This is what happens when you are watching the Care Bears movie in the background whilst planning your henna season, and the theme song, “Welcome to Care-a-Lot” comes on. You know, if you’re me.
First, you collect images of Care Bears and Katakhali dancers from Kerala:
Then, you ask your friend whose family is from southern India how offensive this notion is on a scale of 1-10, with 1 being “don’t worry about it”, 5 being “kinda alright, but there are always people who will be mad about things even if you’re coming from a good place”, and 10 being “what the heck are you thinking, woman – do not do this!”. She reports that for her it’s a 1, and then polls cousins and they give it the thumbs up in general, with no one saying it’s above a 5 on their Cultural Misappropriation Assessment (CMA, tm) scale.
You proceed with sketching, realize that it needs to be all about the Care Bear face otherwise the joke gets lost, and then make the face Much Bigger and let the body be off the canvas. You pretend that that one watercolor class you took is enough to do this, and move ahead.
Eventually, after almost an entire day of pretty much obsessing only about this project, you come up with the image below – a visual joke with the smallest target demographic EVER. A joke for people who are or were ever obsessed enough with the Care Bears to know that their home is called Care-a-Lot, and perhaps that the theme song to the movie is “Welcome to Care-a-Lot”, who also are familiar with classical Indian dance of southern India, particularly Kathakali. So, basically just me and the one friend who I asked about its offensiveness level. If this amuses you at all, please leave a comment and let me know, because that will make my world a happier place and will also mean I didn’t do this pretty much for nothing. But if I just did if for my own amusement, that’s totally okay… because HEHEHEHEHEHE IT IS AMUSING!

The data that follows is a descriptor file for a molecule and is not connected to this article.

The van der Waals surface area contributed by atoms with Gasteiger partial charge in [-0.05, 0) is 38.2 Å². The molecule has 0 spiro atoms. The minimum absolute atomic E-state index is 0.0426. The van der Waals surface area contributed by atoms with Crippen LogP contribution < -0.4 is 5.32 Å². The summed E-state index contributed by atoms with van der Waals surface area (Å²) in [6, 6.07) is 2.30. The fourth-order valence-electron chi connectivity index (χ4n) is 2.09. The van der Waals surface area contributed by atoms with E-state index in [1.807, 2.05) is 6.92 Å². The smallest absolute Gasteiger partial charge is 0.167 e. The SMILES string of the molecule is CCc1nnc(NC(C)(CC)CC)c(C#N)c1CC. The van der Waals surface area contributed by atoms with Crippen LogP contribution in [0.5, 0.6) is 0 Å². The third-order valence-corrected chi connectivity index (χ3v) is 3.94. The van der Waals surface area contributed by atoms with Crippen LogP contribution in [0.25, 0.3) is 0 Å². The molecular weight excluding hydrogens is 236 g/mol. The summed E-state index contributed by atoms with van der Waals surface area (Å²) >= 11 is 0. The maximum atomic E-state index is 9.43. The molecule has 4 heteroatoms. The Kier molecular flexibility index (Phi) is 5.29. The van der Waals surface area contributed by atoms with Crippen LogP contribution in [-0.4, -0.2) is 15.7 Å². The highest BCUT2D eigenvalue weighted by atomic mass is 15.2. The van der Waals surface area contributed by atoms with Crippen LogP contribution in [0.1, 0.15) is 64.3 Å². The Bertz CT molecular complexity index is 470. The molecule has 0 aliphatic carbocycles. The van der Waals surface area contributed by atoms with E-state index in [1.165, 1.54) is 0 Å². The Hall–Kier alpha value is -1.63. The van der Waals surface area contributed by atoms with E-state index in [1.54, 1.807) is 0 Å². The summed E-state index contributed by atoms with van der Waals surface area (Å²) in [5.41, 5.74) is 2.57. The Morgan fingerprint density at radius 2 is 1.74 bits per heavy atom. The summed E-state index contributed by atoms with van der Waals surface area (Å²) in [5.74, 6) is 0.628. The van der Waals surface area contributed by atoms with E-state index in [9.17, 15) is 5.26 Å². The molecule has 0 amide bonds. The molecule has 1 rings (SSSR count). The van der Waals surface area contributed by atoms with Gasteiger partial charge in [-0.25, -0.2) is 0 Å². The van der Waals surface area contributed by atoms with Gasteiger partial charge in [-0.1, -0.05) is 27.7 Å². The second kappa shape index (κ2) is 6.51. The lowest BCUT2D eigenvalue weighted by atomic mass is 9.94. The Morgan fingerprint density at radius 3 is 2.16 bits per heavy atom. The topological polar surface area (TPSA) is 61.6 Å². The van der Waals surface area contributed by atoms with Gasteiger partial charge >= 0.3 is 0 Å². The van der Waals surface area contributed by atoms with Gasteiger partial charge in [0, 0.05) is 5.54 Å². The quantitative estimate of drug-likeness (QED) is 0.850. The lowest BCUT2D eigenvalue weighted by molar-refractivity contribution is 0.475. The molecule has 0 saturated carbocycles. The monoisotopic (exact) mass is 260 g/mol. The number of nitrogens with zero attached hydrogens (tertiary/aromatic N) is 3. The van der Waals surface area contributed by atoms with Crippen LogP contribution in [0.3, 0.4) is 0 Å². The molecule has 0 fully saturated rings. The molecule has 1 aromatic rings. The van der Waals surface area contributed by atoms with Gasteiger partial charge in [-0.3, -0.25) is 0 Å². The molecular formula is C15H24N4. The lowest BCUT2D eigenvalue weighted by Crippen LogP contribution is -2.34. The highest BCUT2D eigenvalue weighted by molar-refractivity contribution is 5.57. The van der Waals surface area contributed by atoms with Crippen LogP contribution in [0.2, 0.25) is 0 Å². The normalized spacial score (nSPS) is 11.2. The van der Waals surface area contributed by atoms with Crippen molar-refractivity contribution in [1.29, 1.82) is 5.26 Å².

Anyway – Welcome to Kerala!!!!!
And thanks, Rani for the consultation/research, and Peter for recording the movie because he loves me and knew I’d be happy to see it.